This may come as no surprise, but just as in personal devices, the leader of the pack in voice for business is Amazon.
Last month we attended AWS re:Invent where Amazon introduced Alexa for Business. Alexa for Business allows businesses to build out Alexa’s skills for use within their own company, just as developers can build skills for Amazon Echo users. The Wall Street Journal reports that Alexa for Business will give enterprise users the opportunity to build apps and skills for calendar management, meeting room scheduling, and ordering supplies.
For example, WeWork, the co-working space provider, is piloting Alexa for Business internally and developing Alexa’s skills to allow its members to turn on the lights, control meeting room facilities, and even reserve a conference room. And SAP Concur, another partner piloting the beta of Alexa for Business, has built out a skill that lets users “ask Concur” when they need to leave for the airport for a business trip.
Imagine a world where you can update a Salesforce contact or ask for real time app performance data — all by voice. These are just some of the ways that voice interfaces will begin to integrate within our workplaces. How would you use voice in your business? We’d love to hear your thoughts about Alexa for Business or other voice interfaces in your organization. For more information about DVmobile’s experience designing voice integrated solutions, check out our work with SkyWriter and Nortek.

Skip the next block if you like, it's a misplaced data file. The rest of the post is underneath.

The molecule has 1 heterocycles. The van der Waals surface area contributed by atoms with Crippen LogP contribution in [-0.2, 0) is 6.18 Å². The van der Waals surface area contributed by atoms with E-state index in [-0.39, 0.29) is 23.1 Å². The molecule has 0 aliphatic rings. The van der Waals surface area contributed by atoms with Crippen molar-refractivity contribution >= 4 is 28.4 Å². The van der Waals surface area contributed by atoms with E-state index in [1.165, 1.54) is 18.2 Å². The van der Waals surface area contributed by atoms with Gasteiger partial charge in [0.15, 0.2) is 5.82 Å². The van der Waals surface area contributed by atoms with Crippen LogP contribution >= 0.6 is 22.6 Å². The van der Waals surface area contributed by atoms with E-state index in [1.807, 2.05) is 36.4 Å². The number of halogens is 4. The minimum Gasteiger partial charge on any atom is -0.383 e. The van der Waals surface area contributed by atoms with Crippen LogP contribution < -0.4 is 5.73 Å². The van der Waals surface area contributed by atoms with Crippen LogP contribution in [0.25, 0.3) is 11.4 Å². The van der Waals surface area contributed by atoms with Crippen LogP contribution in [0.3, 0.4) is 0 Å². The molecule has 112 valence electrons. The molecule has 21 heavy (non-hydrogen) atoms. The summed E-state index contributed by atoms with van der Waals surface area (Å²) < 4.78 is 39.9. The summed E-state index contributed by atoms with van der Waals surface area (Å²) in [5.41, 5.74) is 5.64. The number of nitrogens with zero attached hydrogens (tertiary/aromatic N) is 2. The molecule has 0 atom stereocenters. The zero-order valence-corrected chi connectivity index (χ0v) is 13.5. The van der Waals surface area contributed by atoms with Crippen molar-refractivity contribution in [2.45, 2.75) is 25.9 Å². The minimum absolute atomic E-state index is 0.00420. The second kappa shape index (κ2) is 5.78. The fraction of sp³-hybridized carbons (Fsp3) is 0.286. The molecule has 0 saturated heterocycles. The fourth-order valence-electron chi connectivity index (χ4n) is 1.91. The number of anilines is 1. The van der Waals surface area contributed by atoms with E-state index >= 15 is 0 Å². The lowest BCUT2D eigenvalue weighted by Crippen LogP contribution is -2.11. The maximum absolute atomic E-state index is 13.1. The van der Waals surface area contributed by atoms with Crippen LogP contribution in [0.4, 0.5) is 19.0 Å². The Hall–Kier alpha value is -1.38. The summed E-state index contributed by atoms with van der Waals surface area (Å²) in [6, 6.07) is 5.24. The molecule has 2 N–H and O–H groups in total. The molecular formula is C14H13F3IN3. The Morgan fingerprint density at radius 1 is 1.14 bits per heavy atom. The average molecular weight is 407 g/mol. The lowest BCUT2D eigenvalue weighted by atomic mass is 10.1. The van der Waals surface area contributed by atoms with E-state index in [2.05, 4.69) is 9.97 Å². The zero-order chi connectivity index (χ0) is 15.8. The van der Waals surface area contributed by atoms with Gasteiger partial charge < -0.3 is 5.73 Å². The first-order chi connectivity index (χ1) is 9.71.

Let's discuss the possibilities of integrating voice to your idea or existing product, contact us to book a consultation:
UI/UX Designer at DVmobile, Men-at-Work fan, and 3D printing guru.
Along with drones and VR, one of the areas of Tech that has gained remarkable attention recently is Internet of Things (IoT), and voice has positioned itself as the interface of choice for this new wave of smart devices.
Although not new, the ability to use our voice and natural language as an interface has peaked thanks to new technologies. More than ever, we can control and interact with our world through our voice. In just the last few years, we've been able to ask questions, dictate a text, or schedule reminders through our phones and cars. The big players of the Industry seem to hint that this trend will not slow down, as Apple has included Siri in Mac OS Sierra and Amazon released Alexa.
At DVmobile, we are currently developing apps that integrate Voice Services. We are excited about the challenges and opportunities that this new level of interaction means.
Where do you see the opportunity for Voice Integration Services in your business? Let's connect to discuss it together:
UI/UX Designer at DVmobile, Men-at-Work fan, and 3D printing guru.